(January 20, 2020) A month prior to my Saturday presentation in Lexington, Virginia about Defending Confederate Monuments at the Lee-Jackson Day Annual Memorial, I asked Washington & Lee and the Virginia Military Academy (VMI) if I could also address their students. Notwithstanding the aid of an alumnus at each school, both turned me down although W&L allowed me to meet with one of their Civil War and Reconstruction Era history professors.
The day before the meeting I went to the W&L bookstore in order to examine the materials used in various classes, especially those chosen by the professor I would visit. Some choices were encouraging and thought provoking. A journalism class, for example, included William Zinsser’s On Writing Well (one of my favorite guides) and a history course of the Gilded Age included an Horatio Alger novel.
But the salient impression was my freedom to walk among the textbooks while carrying a briefcase. In order to minimize theft, most campuses do not permit anyone to enter the textbook stacks with a backpack or briefcase. In contrast, W&L has an honor system that is presently credited to Robert E. Lee. Alumnus and former TV news anchor, Roger Mudd, recalls that students were allowed to take exams in their own residences, unsupervised as long as they affixed an honor-pledge that they had neither given nor received aid on the exam. “The professors loved it because they could pass out their final exams and then leave,” Mudd said. “They didn’t have to monitor what was going on in the classroom as the students wrote their finals.”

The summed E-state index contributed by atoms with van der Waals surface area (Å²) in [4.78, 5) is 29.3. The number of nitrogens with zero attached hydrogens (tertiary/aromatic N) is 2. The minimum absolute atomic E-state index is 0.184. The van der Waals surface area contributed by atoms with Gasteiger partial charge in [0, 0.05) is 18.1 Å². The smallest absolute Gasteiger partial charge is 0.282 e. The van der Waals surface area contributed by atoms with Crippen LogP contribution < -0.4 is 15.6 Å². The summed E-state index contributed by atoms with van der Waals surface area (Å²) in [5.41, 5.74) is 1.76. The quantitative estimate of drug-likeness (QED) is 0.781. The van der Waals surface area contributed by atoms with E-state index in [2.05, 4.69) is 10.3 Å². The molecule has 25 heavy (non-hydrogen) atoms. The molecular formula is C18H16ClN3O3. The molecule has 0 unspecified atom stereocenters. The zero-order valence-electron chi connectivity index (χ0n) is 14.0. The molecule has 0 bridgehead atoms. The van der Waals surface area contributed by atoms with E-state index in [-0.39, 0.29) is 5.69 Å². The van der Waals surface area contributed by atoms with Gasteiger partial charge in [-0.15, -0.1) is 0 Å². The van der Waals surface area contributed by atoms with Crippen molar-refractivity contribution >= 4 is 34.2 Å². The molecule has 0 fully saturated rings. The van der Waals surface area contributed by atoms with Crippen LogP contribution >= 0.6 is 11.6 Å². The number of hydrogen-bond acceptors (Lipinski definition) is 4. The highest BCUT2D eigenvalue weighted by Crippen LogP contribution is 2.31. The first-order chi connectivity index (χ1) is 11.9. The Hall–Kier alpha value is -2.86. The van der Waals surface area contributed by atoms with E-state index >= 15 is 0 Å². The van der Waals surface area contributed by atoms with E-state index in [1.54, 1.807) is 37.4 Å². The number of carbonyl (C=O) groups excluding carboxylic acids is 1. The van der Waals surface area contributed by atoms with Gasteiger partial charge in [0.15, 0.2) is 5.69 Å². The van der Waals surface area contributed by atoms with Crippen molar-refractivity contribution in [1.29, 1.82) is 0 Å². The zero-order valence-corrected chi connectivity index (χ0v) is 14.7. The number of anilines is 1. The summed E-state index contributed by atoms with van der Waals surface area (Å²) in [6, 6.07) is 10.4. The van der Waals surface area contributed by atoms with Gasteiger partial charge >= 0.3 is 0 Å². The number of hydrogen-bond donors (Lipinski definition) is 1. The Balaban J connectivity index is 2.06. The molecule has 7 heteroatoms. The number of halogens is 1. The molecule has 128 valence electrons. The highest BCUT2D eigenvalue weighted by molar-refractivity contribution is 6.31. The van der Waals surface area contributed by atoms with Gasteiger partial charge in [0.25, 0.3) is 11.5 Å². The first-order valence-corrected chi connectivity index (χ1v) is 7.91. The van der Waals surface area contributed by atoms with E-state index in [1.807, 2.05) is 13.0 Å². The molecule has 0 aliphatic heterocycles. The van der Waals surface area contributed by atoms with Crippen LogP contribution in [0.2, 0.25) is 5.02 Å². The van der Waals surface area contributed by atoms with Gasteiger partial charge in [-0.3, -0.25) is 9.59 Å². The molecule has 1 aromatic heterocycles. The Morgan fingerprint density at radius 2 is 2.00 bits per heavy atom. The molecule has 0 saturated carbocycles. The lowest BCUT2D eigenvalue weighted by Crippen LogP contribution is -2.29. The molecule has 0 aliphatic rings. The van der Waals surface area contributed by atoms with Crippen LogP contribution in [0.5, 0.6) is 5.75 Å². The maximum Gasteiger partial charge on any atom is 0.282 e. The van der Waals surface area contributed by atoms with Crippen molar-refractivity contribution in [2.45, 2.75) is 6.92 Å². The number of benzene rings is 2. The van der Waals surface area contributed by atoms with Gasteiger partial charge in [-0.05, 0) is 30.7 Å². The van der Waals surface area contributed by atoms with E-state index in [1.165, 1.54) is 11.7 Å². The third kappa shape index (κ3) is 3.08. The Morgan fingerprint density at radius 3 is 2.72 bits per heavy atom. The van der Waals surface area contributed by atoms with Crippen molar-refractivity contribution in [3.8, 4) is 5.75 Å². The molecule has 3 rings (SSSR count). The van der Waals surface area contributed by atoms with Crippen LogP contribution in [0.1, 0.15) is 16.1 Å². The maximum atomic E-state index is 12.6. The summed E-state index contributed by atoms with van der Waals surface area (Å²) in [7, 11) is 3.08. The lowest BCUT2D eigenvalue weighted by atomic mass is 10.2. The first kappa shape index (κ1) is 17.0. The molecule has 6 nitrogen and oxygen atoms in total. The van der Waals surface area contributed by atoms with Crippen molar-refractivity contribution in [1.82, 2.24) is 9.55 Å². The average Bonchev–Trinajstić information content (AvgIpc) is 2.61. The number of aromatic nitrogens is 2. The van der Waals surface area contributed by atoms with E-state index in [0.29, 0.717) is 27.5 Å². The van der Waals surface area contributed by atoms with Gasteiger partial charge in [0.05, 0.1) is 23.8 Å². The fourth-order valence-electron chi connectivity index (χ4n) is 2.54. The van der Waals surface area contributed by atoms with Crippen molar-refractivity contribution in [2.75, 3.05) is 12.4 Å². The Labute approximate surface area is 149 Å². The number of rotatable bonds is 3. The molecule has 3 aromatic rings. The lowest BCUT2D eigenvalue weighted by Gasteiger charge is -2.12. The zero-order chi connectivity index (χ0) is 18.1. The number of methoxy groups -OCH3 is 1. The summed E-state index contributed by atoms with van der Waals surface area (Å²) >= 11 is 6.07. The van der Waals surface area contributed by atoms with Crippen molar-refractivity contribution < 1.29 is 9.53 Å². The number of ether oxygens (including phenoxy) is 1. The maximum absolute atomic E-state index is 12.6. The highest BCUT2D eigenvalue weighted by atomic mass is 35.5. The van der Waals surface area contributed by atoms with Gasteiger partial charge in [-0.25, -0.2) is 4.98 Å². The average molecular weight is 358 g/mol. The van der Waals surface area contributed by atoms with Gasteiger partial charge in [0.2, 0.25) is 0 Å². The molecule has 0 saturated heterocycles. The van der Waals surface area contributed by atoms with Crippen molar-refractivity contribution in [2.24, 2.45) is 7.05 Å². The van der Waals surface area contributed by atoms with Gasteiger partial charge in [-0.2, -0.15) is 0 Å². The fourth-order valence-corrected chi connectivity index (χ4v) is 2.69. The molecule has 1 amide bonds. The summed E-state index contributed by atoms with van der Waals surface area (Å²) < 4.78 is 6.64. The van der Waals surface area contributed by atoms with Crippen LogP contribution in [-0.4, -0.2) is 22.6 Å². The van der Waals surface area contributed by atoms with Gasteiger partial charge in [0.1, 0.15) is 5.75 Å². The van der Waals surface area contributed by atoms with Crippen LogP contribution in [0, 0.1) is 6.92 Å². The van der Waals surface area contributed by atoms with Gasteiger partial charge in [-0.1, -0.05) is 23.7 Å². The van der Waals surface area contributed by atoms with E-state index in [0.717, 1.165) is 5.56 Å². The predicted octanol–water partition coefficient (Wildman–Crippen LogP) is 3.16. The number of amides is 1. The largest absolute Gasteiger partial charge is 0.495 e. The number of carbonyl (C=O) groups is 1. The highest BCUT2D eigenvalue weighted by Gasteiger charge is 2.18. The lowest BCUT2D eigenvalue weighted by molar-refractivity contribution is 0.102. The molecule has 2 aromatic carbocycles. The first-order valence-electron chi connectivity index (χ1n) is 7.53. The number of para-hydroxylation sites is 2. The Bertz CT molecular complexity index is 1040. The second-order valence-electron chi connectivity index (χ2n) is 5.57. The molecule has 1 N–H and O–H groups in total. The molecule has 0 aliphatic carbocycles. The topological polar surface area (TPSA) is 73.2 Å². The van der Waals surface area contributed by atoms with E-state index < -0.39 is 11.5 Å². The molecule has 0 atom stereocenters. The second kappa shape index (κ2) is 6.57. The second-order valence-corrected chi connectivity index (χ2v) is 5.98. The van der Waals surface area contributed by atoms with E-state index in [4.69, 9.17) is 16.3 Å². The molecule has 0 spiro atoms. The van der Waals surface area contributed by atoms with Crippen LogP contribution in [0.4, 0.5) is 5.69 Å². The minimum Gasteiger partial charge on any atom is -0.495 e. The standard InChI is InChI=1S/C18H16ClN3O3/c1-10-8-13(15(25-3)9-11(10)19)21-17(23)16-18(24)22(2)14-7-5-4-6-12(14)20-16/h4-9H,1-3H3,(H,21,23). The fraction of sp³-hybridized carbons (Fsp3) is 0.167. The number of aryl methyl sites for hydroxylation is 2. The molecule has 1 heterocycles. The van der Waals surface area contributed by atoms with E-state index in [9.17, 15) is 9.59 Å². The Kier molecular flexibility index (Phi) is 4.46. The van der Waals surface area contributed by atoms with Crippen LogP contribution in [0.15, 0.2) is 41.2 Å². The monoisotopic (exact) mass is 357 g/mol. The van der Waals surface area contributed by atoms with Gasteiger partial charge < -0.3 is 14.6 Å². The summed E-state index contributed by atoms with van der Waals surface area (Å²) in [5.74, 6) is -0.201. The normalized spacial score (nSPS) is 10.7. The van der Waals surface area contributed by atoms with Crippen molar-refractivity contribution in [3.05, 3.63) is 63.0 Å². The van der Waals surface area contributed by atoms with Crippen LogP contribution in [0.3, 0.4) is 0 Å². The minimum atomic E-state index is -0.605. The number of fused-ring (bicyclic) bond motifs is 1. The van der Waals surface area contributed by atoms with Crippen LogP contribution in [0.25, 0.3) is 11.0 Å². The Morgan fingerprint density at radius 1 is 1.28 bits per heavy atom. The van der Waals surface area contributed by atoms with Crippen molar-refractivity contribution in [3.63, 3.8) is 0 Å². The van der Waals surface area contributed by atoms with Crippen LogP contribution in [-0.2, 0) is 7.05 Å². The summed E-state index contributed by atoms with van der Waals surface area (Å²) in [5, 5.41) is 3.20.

While meeting with the professor the next day he confirmed that the honor system remains intact. When I later toured the Lee Chapel, I spent most of my time talking with a black security officer who also endorsed the code. He added that the students themselves were often more strict than the professors and administrators might have been. He also remarked that family wealth and status did not enable a guilty student to evade penalties. Prior to joining W&L he had worked thirty years as a security officer at a Virginia correctional institution for adolescents. His remarks suggested that some of the inmates might have ended up with better lives if they had been given a prior opportunity to experience a protracted honor code environment.
Unfortunately, W&L’s current administration seeks to reduce Lee’s memory in the school’s history as his critics misleadingly revise that history and assassinate his character. Presently, W&L’s website includes a vague claim that “the earliest evidence of an academic Honor System dates back to the 1840s,” which was about twenty years before Lee arrived. (No doubt many colleges have a no cheating rule, but still won’t let shoppers into the textbook area with a briefcase or backpack.) Nonetheless, Freshmen still sign the Honor Code (White) Book in a ceremony traditionally held in Lee Chapel. His legacy is undoubtedly what made the code an enduring and nonnegotiable standard. Unfortunately, the cherished code may not survive. Instead students may copy the examples of Lee critics within W&L who compromise honesty in order to create a corrupted narrative that conforms to a politically correct zeitgeist.
Sample my books at my My Amazon Author Page:
The Confederacy at Flood Tide by Philip Leigh
Trading With the Enemy by Philip Leigh
Lee’s Lost Dispatch & Other Civil War Controversies by Philip Leigh
Southern Reconstruction by Philip Leigh
U. S. Grant’s Failed Presidency by Philip Leigh